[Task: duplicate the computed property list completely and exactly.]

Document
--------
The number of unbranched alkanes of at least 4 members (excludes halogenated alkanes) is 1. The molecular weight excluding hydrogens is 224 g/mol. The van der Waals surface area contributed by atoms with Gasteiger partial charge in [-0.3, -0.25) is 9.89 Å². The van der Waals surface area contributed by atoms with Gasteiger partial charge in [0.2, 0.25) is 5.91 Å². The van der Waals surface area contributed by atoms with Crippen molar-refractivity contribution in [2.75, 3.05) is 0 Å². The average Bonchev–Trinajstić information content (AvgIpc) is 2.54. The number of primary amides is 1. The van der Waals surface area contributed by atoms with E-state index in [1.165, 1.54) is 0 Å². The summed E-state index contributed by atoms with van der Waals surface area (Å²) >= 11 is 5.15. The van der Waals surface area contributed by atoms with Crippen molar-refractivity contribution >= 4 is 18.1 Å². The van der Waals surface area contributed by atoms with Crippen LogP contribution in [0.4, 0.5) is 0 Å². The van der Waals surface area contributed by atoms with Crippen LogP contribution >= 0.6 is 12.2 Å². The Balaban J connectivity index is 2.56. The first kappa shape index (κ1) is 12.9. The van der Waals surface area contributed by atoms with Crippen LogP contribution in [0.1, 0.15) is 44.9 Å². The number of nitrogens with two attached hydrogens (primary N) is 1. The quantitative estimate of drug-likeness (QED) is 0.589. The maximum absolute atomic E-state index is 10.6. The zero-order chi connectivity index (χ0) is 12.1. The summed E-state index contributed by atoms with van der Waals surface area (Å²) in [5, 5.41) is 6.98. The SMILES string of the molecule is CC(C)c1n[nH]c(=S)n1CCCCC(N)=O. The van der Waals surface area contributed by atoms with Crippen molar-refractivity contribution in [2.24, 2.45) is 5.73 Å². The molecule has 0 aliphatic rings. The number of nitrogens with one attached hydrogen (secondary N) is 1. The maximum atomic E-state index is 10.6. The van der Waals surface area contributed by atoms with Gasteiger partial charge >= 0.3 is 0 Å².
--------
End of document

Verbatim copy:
The number of unbranched alkanes of at least 4 members (excludes halogenated alkanes) is 1. The molecular weight excluding hydrogens is 224 g/mol. The van der Waals surface area contributed by atoms with Gasteiger partial charge in [-0.3, -0.25) is 9.89 Å². The van der Waals surface area contributed by atoms with Gasteiger partial charge in [0.2, 0.25) is 5.91 Å². The van der Waals surface area contributed by atoms with Crippen molar-refractivity contribution in [2.75, 3.05) is 0 Å². The average Bonchev–Trinajstić information content (AvgIpc) is 2.54. The number of primary amides is 1. The van der Waals surface area contributed by atoms with E-state index in [1.165, 1.54) is 0 Å². The summed E-state index contributed by atoms with van der Waals surface area (Å²) >= 11 is 5.15. The van der Waals surface area contributed by atoms with Crippen molar-refractivity contribution >= 4 is 18.1 Å². The van der Waals surface area contributed by atoms with Crippen LogP contribution in [0.4, 0.5) is 0 Å². The van der Waals surface area contributed by atoms with Crippen LogP contribution >= 0.6 is 12.2 Å². The Balaban J connectivity index is 2.56. The first kappa shape index (κ1) is 12.9. The van der Waals surface area contributed by atoms with Crippen LogP contribution in [0.1, 0.15) is 44.9 Å². The number of nitrogens with two attached hydrogens (primary N) is 1. The quantitative estimate of drug-likeness (QED) is 0.589. The maximum absolute atomic E-state index is 10.6. The zero-order chi connectivity index (χ0) is 12.1. The summed E-state index contributed by atoms with van der Waals surface area (Å²) in [5, 5.41) is 6.98. The SMILES string of the molecule is CC(C)c1n[nH]c(=S)n1CCCCC(N)=O. The van der Waals surface area contributed by atoms with Crippen molar-refractivity contribution in [2.24, 2.45) is 5.73 Å². The molecule has 0 aliphatic rings. The number of nitrogens with one attached hydrogen (secondary N) is 1. The maximum atomic E-state index is 10.6. The van der Waals surface area contributed by atoms with Gasteiger partial charge >= 0.3 is 0 Å².